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Calorimatery

Calorimatery

Grade:11

1 Answers

Aravind Bommera
36 Points
8 years ago

Calorimetry is the act of measuring the heat of chemical reactions or physical changes, or the science of making such measurements. Calorimetry is performed with a calorimeter. The word calorimetry is derived from the Latin word calor, meaning heat and the Greek word μ?τρον (metron), meaning measure. Scottish physician and scientist Joseph Black, who was the first to recognize the distinction between heat and temperature, is said to be the founder of the science of calorimetry.[2]

Indirect calorimetry calculates heat that living organisms produce from their production of carbon dioxide and nitrogen waste (frequently ammonia in aquatic organisms, or urea in terrestrial ones), OR from their consumption of oxygen. Lavoisier noted in 1780 that heat production can be predicted from oxygen consumption this way, using multiple regression. The Dynamic Energy Budget theory explains why this procedure is correct. Of course, heat generated by living organisms may also be measured by direct calorimetry, in which the entire organism is placed inside the calorimeter for the measurement.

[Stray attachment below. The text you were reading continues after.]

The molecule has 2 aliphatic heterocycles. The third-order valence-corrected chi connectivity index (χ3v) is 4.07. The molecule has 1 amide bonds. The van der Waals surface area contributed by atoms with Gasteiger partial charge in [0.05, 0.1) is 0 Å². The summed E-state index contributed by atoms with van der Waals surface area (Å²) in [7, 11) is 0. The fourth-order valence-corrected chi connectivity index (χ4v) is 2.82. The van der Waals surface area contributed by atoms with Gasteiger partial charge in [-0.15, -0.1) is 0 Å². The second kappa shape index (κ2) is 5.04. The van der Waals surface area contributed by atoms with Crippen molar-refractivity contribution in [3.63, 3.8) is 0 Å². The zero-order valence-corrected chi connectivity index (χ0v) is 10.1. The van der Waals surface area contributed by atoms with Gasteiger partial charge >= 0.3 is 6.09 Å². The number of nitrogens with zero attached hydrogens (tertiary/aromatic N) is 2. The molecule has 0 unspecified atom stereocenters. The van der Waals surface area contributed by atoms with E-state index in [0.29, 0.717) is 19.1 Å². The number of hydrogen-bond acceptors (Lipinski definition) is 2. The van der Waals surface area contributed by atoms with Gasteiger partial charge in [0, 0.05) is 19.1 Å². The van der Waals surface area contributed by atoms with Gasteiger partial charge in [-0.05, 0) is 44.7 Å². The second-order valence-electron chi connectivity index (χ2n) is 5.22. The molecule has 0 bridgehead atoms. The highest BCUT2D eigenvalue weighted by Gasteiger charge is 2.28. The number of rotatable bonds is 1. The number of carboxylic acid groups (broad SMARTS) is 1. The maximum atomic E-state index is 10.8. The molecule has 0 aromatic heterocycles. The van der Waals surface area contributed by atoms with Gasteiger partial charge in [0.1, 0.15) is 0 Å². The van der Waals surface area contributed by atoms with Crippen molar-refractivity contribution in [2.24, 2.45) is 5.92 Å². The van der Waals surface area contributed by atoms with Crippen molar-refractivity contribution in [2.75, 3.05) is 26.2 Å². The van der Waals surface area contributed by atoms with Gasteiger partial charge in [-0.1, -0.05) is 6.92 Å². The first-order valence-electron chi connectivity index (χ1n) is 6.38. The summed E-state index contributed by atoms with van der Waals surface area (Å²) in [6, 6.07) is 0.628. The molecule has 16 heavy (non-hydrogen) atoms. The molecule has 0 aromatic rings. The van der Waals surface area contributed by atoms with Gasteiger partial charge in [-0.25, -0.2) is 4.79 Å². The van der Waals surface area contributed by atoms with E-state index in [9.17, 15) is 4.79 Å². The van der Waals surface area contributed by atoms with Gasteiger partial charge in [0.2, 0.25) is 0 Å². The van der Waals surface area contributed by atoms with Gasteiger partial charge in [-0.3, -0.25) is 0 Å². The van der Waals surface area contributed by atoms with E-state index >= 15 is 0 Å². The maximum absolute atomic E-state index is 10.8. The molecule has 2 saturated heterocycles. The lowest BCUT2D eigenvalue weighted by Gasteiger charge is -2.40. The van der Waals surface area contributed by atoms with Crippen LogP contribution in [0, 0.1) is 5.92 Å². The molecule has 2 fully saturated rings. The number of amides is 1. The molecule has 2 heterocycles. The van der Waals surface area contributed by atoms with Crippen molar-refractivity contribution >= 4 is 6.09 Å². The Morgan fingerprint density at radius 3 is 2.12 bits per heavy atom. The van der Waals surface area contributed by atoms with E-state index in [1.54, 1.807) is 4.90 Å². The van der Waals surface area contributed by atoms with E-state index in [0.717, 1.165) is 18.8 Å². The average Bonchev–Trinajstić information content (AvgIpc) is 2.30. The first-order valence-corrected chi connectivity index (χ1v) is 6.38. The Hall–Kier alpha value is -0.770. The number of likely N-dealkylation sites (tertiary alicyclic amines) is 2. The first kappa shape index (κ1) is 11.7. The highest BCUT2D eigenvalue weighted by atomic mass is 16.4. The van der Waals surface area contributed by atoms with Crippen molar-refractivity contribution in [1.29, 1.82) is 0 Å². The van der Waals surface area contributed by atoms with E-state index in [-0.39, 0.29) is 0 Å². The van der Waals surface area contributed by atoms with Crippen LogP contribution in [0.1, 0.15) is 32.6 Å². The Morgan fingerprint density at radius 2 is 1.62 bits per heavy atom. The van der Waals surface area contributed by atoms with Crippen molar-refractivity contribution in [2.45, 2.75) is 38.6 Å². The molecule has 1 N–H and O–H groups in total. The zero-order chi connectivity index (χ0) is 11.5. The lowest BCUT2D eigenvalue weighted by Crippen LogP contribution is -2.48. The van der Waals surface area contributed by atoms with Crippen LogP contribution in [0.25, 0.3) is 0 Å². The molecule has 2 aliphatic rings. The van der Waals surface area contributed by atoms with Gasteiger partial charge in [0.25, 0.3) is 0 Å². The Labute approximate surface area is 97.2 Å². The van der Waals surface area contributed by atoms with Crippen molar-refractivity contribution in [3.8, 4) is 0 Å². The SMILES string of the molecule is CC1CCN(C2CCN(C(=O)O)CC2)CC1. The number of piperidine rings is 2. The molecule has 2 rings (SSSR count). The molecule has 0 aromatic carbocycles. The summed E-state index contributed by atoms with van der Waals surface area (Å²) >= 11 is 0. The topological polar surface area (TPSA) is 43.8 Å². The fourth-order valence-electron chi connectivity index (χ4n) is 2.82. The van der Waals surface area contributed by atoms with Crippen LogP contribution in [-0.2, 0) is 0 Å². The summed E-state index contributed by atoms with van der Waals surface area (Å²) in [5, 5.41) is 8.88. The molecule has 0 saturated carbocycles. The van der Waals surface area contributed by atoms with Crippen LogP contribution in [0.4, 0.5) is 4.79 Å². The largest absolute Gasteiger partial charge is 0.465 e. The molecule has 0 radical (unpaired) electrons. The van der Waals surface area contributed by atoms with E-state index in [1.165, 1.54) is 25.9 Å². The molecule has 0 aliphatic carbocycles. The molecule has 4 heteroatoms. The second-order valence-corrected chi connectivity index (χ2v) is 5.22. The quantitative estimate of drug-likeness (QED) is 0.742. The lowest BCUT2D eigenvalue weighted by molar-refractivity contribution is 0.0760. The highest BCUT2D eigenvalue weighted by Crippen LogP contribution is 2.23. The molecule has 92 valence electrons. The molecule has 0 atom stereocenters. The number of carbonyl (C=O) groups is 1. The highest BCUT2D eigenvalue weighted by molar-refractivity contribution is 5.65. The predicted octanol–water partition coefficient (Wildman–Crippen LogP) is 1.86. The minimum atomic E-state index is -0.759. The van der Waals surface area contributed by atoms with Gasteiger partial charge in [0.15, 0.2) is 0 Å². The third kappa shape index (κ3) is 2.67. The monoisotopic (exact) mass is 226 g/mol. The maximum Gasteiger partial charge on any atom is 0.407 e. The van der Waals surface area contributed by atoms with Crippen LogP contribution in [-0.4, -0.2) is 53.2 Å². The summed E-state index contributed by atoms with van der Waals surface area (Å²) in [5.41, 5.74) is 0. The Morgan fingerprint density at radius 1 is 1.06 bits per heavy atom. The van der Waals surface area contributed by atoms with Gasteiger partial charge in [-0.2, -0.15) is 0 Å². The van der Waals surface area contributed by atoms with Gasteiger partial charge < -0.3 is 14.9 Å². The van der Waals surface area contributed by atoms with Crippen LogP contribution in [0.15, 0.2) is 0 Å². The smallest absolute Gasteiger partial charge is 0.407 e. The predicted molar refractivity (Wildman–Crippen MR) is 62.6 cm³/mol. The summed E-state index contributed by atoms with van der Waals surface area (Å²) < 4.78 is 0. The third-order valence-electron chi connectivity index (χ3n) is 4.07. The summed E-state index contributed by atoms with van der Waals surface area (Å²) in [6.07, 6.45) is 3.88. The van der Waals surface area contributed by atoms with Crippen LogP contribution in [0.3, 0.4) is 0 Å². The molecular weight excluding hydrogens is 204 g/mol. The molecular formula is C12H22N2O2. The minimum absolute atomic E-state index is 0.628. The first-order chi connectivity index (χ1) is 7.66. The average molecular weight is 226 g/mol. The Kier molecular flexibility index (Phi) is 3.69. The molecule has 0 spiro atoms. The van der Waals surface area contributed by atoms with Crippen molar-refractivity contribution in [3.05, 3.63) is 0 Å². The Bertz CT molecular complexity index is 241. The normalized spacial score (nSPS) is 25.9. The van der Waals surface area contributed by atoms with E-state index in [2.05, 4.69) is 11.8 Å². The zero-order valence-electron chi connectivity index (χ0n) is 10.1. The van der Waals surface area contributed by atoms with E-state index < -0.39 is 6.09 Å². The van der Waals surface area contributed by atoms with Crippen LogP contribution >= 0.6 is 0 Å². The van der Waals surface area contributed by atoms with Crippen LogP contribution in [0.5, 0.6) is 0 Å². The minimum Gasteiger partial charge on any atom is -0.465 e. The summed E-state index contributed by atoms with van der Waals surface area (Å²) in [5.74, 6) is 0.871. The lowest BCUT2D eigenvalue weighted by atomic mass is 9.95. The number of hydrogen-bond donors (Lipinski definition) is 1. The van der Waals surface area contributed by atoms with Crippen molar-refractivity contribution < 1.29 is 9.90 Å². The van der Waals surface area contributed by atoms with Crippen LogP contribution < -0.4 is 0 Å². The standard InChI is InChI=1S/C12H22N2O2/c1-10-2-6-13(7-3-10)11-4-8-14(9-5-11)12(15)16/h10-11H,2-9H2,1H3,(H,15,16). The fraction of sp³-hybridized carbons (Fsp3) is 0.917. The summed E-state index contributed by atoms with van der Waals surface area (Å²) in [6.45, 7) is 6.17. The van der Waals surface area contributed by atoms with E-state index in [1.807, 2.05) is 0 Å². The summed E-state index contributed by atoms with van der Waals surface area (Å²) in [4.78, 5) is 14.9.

A widely used modern instrument is the differential scanning calorimeter, a device which allows thermal data to be obtained on small amounts of material. It involves heating the sample at a controlled rate and recording the heat flow either into or from the specimen.

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